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January 30, 2004 - Image 18

Resource type:
The Detroit Jewish News, 2004-01-30

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Special Report

FIGHTING from page 17

hooked, too.'
"You have to have at least a mini-
mum of experience in the field to
be able to give help, not just to the
people suffering the addiction, but
to- the family left in their wake,"
Rabbi Schwartz says.


A Higher Power •

The 12-step program for addiction
recovery puts repeated emphasis on
"a higher power."
'An addict already knows there's a
higher power," says one of the
members of the Friendship Circle
Fellowship Program. 'Alcohol and
drugs are a higher power."
Another, who defines himself as a
very Reform Jew, says, "God can do
for me what I cannot do."
'AA repeatedly says 'God as we
understand him," he explains.
"Basically, what they mean is,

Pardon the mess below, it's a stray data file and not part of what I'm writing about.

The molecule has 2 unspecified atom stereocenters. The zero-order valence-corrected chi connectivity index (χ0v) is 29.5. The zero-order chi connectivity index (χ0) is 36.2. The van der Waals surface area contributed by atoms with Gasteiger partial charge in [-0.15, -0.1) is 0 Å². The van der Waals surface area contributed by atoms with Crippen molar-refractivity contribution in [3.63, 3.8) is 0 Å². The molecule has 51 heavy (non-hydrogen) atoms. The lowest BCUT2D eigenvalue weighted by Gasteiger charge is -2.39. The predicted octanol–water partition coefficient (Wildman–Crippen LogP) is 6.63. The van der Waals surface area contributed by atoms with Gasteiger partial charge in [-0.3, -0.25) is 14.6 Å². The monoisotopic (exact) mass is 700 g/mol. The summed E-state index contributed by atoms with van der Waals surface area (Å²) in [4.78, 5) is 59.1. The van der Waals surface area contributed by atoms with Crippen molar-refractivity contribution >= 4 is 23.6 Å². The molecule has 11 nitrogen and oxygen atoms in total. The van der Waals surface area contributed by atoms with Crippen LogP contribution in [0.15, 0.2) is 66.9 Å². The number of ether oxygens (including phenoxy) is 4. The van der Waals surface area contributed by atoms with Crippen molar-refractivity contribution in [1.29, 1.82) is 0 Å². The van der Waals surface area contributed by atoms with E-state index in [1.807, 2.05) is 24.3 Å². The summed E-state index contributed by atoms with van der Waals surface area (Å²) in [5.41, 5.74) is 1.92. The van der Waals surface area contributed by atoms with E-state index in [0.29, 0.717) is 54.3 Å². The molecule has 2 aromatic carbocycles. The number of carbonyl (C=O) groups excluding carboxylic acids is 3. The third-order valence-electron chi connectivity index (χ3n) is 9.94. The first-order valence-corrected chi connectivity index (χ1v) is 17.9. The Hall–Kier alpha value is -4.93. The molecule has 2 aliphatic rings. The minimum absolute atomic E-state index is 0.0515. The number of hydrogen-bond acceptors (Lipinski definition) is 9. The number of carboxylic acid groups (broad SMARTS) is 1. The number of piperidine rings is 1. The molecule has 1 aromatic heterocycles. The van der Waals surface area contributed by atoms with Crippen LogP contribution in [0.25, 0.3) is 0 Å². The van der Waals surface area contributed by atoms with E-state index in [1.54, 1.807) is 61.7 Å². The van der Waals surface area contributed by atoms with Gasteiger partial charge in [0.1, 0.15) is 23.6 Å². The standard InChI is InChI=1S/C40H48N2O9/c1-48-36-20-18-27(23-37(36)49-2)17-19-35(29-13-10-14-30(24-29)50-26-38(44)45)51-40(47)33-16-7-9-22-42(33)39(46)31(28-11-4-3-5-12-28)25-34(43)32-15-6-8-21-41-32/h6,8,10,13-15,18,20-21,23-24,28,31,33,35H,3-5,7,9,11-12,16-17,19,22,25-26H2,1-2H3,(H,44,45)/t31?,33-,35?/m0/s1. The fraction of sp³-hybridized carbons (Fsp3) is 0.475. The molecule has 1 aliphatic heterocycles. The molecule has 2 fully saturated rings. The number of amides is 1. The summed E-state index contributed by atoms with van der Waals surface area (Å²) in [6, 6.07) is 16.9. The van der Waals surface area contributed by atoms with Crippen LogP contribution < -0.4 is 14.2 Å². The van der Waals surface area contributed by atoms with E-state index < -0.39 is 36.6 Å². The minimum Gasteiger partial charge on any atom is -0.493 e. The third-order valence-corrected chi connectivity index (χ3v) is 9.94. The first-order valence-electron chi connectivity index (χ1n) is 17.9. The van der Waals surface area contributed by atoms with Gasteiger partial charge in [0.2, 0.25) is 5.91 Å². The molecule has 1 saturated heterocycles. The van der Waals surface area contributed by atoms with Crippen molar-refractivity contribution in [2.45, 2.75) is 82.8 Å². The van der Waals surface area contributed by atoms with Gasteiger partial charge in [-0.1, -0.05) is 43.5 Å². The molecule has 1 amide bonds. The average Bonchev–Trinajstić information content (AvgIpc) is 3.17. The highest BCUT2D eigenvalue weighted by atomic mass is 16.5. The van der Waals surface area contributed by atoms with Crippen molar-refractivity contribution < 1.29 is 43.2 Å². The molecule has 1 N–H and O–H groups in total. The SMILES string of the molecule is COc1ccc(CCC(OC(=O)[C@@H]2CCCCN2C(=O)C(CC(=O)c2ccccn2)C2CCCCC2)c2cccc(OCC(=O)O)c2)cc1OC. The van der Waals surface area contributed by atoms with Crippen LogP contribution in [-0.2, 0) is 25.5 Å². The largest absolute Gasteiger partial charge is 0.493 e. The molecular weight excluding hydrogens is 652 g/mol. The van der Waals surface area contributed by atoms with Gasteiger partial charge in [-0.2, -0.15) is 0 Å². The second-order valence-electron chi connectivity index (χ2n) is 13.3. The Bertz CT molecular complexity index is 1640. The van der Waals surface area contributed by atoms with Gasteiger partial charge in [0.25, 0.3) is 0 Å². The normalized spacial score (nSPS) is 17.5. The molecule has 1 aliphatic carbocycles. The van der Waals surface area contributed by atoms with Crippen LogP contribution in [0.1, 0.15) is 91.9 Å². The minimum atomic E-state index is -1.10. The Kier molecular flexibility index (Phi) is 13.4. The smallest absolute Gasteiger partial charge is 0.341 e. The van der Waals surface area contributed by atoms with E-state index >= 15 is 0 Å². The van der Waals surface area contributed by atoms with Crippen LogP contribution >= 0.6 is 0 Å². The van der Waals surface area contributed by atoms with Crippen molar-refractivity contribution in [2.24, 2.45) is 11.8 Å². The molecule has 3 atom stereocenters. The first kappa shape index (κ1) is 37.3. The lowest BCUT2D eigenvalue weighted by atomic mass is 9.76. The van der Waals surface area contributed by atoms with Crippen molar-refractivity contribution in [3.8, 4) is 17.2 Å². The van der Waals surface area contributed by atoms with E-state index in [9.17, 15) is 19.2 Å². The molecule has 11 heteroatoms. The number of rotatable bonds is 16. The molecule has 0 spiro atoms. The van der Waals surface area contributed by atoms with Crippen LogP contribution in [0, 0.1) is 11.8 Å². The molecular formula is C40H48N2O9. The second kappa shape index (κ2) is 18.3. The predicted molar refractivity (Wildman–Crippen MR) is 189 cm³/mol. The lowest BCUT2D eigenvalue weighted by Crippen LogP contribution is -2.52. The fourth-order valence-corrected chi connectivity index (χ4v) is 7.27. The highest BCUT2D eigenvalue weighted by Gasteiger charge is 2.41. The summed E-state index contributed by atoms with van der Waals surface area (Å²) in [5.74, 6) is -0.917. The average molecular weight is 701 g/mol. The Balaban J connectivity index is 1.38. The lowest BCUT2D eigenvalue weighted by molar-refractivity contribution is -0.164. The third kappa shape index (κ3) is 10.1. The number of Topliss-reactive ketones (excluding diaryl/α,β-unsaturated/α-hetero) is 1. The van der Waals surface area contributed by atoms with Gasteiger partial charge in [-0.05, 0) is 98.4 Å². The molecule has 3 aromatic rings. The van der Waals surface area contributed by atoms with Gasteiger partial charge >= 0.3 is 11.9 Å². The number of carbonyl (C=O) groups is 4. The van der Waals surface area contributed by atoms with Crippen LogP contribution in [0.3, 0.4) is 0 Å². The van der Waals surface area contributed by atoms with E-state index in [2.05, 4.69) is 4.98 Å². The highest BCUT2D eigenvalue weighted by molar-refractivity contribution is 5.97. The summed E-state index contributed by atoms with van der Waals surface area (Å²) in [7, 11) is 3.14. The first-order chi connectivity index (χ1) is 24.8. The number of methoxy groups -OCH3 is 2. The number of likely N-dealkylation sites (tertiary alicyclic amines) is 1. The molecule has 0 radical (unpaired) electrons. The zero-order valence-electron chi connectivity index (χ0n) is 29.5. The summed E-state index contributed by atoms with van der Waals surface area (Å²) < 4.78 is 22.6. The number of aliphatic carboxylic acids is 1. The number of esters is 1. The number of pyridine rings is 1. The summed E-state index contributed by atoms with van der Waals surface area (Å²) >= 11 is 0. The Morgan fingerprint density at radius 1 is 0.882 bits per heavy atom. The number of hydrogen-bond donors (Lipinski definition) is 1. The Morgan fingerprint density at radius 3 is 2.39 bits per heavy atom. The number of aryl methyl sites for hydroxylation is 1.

`There is a God, and you [the
addict] are not it.'"
The structure of AA and similar
groups, Surowy says, gives addicts a
new-peer structure — "instead of
Dauch __people who are like me and using,
people who are like me and commit-
ted to recovery."
For some people who have a strong commitment to
beat a chemical addiction, medications such as Revia
and Antabuse that take away the craving for drugs have
proved very effective, he says.
"The likelihood of my being able to remain clean
and sober is greater once I get some meaning into my
life," Surowy says.

For the more than 150 people who have worked
with the Friendship Circle's Rabbi Pinson since he
arrived in Detroit in June 2002, that meaning is form-
ing a connection with God.
"The only true getting-well is spiritual transforma-
tion," said one recovering drug addict. "Working with
Rabbi Pinson allows us to work on our spiritual side."
At the Fellowship Program mysticism class, the rabbi
speaks of the self-esteem that comes from knowing
each of us is part of God's master plan.
"God chose your soul in your body to be born that
day," he says. "This was by design — the world would
not be the world if I were not a part of it. You were